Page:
• I got tired of fighting with it and moved them all to gmail.

        I suppose this is the 'plan'... *All your email are now belong to Google(TLA)*

        • I suppose this is the 'plan'... *All your email are now belong to Google(TLA)*

          I doubt it. The biggest source of spam is from botnets of hijacked machines. Most (>99%) of those machines don't have their ducks lined up when it comes to DNS. It's not a surprise that it's harder to start an email server these days. The sheer volume of spam is maddening.

    • by acoustix ( 123925 ) on Monday October 19, 2015 @11:43AM (#50758689)

      I run a small email system ~2500 users and don't have your problems...

      You probably have a dedicated/static IP and it isn't tainted from others who have used it before you.

      For people trying to run their own email server at home it can be a real pain. ISP's blocking 25 and 587. DHCP means that your IP pool has a bad reputation. Etc...

      • by Frosty Piss ( 770223 ) * on Monday October 19, 2015 @12:05PM (#50758901)

        Who in their right mind runs an email server without a static IP?

        • Re: (Score:2, Informative)

          by houghi ( 78078 )

          Script kiddies. Even if the provider doesn't block ports, all email should be rightfully be blocked as there is no Reversed DNS. And by all things practical, a reversed DNS is only possible with a fixed IP.

          And that is only for outgoing email. Letting incoming email depend on a non-fixed IP could lead to serious problems. I could mean somebody else receives your email on your (previous) IP address.

          Also: if the provider leaver port 25 open for non-fixed IP addresses (we are unable to run an email server, beca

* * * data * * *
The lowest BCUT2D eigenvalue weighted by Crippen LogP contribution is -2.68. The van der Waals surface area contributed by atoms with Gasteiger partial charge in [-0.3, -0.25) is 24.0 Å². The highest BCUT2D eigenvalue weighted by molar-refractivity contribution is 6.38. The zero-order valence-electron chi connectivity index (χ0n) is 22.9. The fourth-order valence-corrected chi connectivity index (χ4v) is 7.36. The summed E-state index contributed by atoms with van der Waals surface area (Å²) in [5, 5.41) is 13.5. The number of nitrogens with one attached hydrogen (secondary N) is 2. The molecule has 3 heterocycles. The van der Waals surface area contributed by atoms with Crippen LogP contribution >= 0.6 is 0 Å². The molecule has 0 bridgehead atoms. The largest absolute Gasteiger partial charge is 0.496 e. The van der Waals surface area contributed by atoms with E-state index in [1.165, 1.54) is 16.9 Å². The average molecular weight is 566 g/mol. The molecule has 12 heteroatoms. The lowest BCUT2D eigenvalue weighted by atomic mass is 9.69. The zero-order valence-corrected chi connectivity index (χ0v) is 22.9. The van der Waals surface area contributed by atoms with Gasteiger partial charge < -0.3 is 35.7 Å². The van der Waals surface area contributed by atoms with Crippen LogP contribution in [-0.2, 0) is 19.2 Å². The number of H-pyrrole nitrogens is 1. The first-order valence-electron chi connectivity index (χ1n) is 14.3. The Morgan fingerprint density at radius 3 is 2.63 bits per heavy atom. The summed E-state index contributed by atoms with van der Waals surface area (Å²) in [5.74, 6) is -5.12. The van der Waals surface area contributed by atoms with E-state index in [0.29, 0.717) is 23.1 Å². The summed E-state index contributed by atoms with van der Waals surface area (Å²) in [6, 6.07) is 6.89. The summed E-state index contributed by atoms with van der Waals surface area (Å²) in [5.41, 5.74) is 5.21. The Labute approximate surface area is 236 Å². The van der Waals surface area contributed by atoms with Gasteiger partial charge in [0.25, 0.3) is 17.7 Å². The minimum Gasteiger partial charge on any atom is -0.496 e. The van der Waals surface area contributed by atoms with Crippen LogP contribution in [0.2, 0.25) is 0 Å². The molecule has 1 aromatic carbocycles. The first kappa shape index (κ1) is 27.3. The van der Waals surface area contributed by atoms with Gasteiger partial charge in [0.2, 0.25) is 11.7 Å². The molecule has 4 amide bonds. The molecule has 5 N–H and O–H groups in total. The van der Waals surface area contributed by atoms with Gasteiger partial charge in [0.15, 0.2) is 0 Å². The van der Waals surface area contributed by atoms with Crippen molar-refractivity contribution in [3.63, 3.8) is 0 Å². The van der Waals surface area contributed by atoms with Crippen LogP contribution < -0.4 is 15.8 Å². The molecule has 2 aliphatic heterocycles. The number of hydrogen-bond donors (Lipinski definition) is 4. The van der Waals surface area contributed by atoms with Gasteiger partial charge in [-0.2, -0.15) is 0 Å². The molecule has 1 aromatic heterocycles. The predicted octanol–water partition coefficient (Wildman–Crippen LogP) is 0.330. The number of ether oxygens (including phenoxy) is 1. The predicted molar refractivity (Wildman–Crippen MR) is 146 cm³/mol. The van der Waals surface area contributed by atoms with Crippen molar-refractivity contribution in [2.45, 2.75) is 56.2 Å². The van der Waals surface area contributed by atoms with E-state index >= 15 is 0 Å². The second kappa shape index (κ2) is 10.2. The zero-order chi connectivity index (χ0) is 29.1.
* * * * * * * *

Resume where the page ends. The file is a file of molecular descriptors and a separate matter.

• Re: (Score:3, Informative)

      by bsdasym ( 829112 )
      I'm with you here. OP sounds like just being paranoid and probably is not quite properly setup. I setup a new domain last month with it's own self-hosted email and had no problems at all getting email through to any of the major providers. To avoid trouble, you need at a minimum:
      - An IP address in a block that doesn't already have a terrible reputation.
      - Working, correct reverse DNS that matches the SMTP banner.
      - Working, correct forward DNS for the MX records that also matches the SMTP banner.
      - Corr
  • There's little more (Score:2, Interesting)

    by Anonymous Coward

    There's little more to the article than the summary.

    How does the person in question solve their mail issue? They don't, they went back to Google Apps.

    Now you don't have to read it.

  • Welcome... (Score:4, Insightful)

    by Lisias ( 447563 ) on Monday October 19, 2015 @11:10AM (#50758363) Homepage Journal

    ... to this new Brave New Internet.

    Fighting SPAM was easy since the beginning. In the early 2k years, most of the SPAM fighting techniques was already somewhat prototyped on the mailing lists I was following,

    Now, 15 years later, I think I know why nobody did anything for a decade and a half - control. Now it's God Damn easy to drop someone from the mail system - you can render a company inoperative if it dare to run his own mail system.